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Durnford v. MusclePharm Corp.

United States Court of Appeals for the Ninth Circuit

November 15, 2017, Argued and Submitted, San Francisco, California; October 12, 2018, Filed

No. 16-15374

Opinion

 [*597]  BERZON, Circuit Judge:

Tucker Durnford brought California consumer claims against MusclePharm Corporation, a manufacturer of nutritional supplements, for making false or misleading statements about the protein in one of its products. The district court dismissed Durnford's action as preempted by the Food, Drug, and Cosmetic Act ("FDCA"), 21 U.S.C. §§ 301-399i, reasoning that any declarations of protein content anywhere on a product [**3]  label could not be false or misleading if the listed amount of protein reflected measurements made in accordance with federal regulations concerning the federally mandated nutrition panel. We disagree. As here relevant, the FDCA and its implementing regulations concern only the calculation and disclosure of protein amounts. They say nothing about the source or composition of protein, factors which underlie one of Durnford's several theories of consumer deception. Durnford's claims are therefore not preempted to the extent they arise under that theory.

MusclePharm is a Nevada corporation that produces a line of nutritional supplements,  [*598]  including the "Arnold Schwarzenegger Series Iron Mass" supplement ("the Supplement") here at issue. Durnford is a California citizen who purchased the Supplement from a sports nutrition retailer in 2014.

The Supplement is marketed as a muscle-building or weight-gain product, with a focus on its "revolutionary 5-stage mass delivery system." According to the Supplement's label,3 this "system" consists of "advanced protein technology, elite complex carbs, healthy fats, cutting-edge performance ingredients and a balanced digestive blend."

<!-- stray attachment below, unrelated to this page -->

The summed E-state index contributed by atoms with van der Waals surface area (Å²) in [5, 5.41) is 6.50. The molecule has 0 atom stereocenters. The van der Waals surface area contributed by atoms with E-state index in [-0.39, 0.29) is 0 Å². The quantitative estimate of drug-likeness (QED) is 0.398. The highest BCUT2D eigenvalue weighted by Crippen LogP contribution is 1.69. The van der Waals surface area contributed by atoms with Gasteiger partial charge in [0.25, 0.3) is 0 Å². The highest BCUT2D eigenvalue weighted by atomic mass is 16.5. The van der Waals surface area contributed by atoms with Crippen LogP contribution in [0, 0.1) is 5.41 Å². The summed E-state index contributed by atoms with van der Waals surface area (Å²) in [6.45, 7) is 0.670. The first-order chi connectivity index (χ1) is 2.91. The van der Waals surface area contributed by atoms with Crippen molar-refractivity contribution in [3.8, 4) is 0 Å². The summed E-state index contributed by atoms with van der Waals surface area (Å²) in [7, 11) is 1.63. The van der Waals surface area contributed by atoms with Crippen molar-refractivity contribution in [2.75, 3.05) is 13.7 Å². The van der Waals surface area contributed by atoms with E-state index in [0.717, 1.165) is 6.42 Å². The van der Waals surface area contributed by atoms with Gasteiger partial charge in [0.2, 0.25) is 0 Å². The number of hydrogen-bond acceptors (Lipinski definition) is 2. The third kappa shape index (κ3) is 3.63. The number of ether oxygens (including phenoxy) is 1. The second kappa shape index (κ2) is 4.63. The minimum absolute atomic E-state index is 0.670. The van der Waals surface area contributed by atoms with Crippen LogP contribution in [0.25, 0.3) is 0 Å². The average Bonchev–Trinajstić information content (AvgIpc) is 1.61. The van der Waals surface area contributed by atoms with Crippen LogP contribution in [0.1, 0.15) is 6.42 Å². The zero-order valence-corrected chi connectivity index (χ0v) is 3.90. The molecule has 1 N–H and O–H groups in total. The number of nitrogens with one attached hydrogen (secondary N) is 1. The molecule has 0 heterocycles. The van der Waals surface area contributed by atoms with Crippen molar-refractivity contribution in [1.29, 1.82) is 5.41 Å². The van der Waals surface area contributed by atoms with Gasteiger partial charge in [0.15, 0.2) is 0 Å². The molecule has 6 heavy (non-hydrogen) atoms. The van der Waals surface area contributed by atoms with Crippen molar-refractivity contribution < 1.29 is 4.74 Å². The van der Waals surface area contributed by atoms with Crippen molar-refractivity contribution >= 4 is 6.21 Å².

The label describes [**4]  the "stages" of the Supplement's "system" in some detail. In particular, the second stage is described as "Muscle plasma protein technology: 40g of a potent blend of hydrolyzed beef protein and lactoferrin protein." The fourth stage is described as "Performance growth & muscle volumizer: Creatine and BCAA nitrates help promote muscular strength, size and endurance."

The nutrition panel at the back of the label also reflects the "five-stage system." For example, in listing the Supplement's ingredients, the front of the label divides ingredients according to the "five stages." The nutrition panel then repeats the five stages in the same order they appear on the front of the label, and repeats the same jargon in describing them.

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907 F.3d 595 *; 2018 U.S. App. LEXIS 28771 **

TUCKER DURNFORD, individually and on behalf of all others similarly situated, Plaintiff-Appellant, v. MUSCLEPHARM CORP., Defendant-Appellee.

Prior History:  [**1] Appeal from the United States District Court for the Northern District of California. D.C. No. 3:15-cv-00413-HSG. Haywood S. Gilliam, Jr., District Judge, Presiding.

Durnford v. MusclePharm Corp., 2015 U.S. Dist. LEXIS 170351 (N.D. Cal., Dec. 18, 2015)

CORE TERMS

protein, label, nutrition, nitrogen, composition, spiking, misbranding, preemption, preempted, misleading, consumer, calculating, ingredients, food, lactoferrin, grams, beef, hydrolyzed, muscle, misled, acids, amino, nitrogen-spiking, tweet

Business & Corporate Compliance, Governments, Agriculture & Food, Federal Food, Drug & Cosmetic Act, Constitutional Law, Supremacy Clause, Federal Preemption, Civil Procedure, Appeals, Standards of Review, De Novo Review, Defenses, Demurrers & Objections, Motions to Dismiss, Failure to State Claim, Administrative Law, Separation of Powers, Legislative Controls, Explicit Delegation of Authority, Pleadings, Complaints, Requirements for Complaint, Responses, Affirmative Defenses